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Depth & Current - Dysrhythmia

"Overproduced" is a term thrown around all too indiscreetly nowadays, usually applied when the thing that sticks out about a song or album is how it sounds rather than how it is constructed. Yet some of the most compelling albums ever crafted embodied a certain aesthetic that was just as skillfully and meticulously put together as any Bob Dylan or Miles Davis record — which is to say production is as crucial to our enjoyment of music as much as anything else; it's also the most overlooked.
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MC Lars mixes punk rock, hip-hop for raucous show


Chris Parker December 17th, 2009

While commercial hip-hop's fascination with gold, gats, drugs and ass is by now as fresh as a "Married "¦ with Children" episode, some artists live up to the form's fine heritage. ...

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While commercial hip-hop's fascination with gold, gats, drugs and ass is by now as fresh as a "Married "¦ with Children" episode, some artists live up to the form's fine heritage.

EMO PARODY
'SINGLE AND FAMOUS'

Since hip-hop made its bones selling an urban fantasy to suburban kids, perhaps it's fitting that one of the wittiest rappers making the scene is Stanford-educated, middle-class kid Andrew Nielsen, aka MC Lars.

Although he grew up on punk rock, Nielsen soon discovered hip-hop, trading the guitar for a laptop and microphone. He began playing shows while studying abroad in Oxford, England, where he released a bedroom recording that opened the door to a publishing deal with Universal Records when he returned home to California. That financed the emcee's first tours alongside Bowling for Soup in 2004, and it's been onward and upward ever since.

If cleverness were bling, Nielsen could be a commercial for Jared Jewelers. His "Generic Crunk Rap" thanks Bentley, Alizet and Sean Jean for sponsoring the materialistic sub-genre before literally fulfilling the title's promise: "Phrase about my gun, rhyme about my loot / Phrase about these haters I sometimes have to shoot."

"Hipster Girl" opens with a Valley girl name-checking Pitchfork and lauding Conor Oberst over Pavement's Stephen Malkmus before concluding, "Did I show you my new miniskirt/leggings combo / You know what they say, ugly is the new hot."

EMO PARODY
"Signing Emo" features a spot-on parody of a typical emo song by a made-up band called Hearts That Hate, and Nielsen busts iPod-packing, self-congratulatory, bourgeoisie rebels buying Noam Chomsky books with Dad's credit card on "No Logo," scored to Fugazi's "Waiting Room." He's argued that "Hot Topic Is Not Punk Rock," "Internet Relationships (Are Not Real Relationships)" and "Guitar Hero Hero (Beating Guitar Hero Does Not Make You Slash)."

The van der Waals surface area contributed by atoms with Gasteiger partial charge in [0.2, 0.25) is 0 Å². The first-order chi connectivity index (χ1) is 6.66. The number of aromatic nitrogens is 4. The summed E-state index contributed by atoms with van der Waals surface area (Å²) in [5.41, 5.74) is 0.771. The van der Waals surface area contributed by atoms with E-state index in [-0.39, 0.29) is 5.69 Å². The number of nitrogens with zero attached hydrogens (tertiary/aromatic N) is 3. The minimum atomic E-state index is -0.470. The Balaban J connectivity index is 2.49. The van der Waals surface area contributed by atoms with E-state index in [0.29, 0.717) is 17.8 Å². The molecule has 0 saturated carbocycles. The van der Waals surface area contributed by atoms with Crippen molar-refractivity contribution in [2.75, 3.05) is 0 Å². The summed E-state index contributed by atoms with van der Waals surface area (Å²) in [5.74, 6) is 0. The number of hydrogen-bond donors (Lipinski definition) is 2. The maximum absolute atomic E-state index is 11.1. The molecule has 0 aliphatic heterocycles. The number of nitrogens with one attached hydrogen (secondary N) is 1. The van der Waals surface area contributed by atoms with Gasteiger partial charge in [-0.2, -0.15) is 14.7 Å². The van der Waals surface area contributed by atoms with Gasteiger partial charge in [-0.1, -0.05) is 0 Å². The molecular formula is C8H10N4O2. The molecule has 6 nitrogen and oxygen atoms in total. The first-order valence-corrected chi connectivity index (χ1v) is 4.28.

"Weird Al said he's a pop-culture Cuisinart, and that's kinda of what I do. I write songs about everything that's interesting to me, because otherwise, why write songs?" Nielsen said.

While his rhymes are rife with LOL lines, Nielsen brings much more than the jokes. His "Guitar Hero" slam makes a point about our culture of consumption and the lack of engagement, encouraging kids to live their dreams, not just to play pretend. He's imagined going back in time to battle-rap Chaucer, and even turned historic subjects like "Manifest Destiny" and literary classics such as "Hamlet," "Macbeth" and "Moby-Dick" into raps.

"The literature stuff is definitely a way people get into my music, and it hits a certain audience but it's not a limited thing," said the former English major. "I don't consider what I do comedy or humor-rap or anything. It can be funny without being a joke. I think most nerdcore is a joke in that it's white people rapping about computers and 'Star Wars,' and even though I love that and a lot of my friends do it, I think that genre is pretty played out.

"I'm not a comedian telling jokes about my penis and then rapping about Robitussin. I'm rapping about real stuff. I have to believe in what I do and take it seriously. Even though I'm not afraid to have fun and be silly, I do it with some passion for and understanding of the culture."

'SINGLE AND FAMOUS'
Although he began with just a laptop, these days, Nielsen's also playing guitar and touring with a live crew, including DJ Damondrick Jack and protégé K. Flay, a female Chicago rapper and guitarist he met at Stanford, and who appears on his latest EP, "Single and Famous."

Nielsen remains quite prolific with six releases in the last four years. He's already at work on his next album, tentatively titled "Lars Attacks!" In the meantime, he hopes to turn kids on to the music that inspired him, like Dead Kennedys and Minor Threat to KRS-One and Rakim. He's energized by punk's DIY ethos and hip-hop's brash admonition to keep it real, something Nielsen said he does 24-7.

"That's kind of the whole point of hip-hop: that you have something to say, then say it, and say it well," he said. "That's exciting, but people need to be smart with their time because we're inundated with messages to just sit back and unplug our brains. That shouldn't be the case."

MC Lars with Bowling for Soup, Smile Smile and Sweet Action perform at 8 p.m. Saturday at Diamond Ballroom, 8001 S. Eastern. "Chris Parker

 
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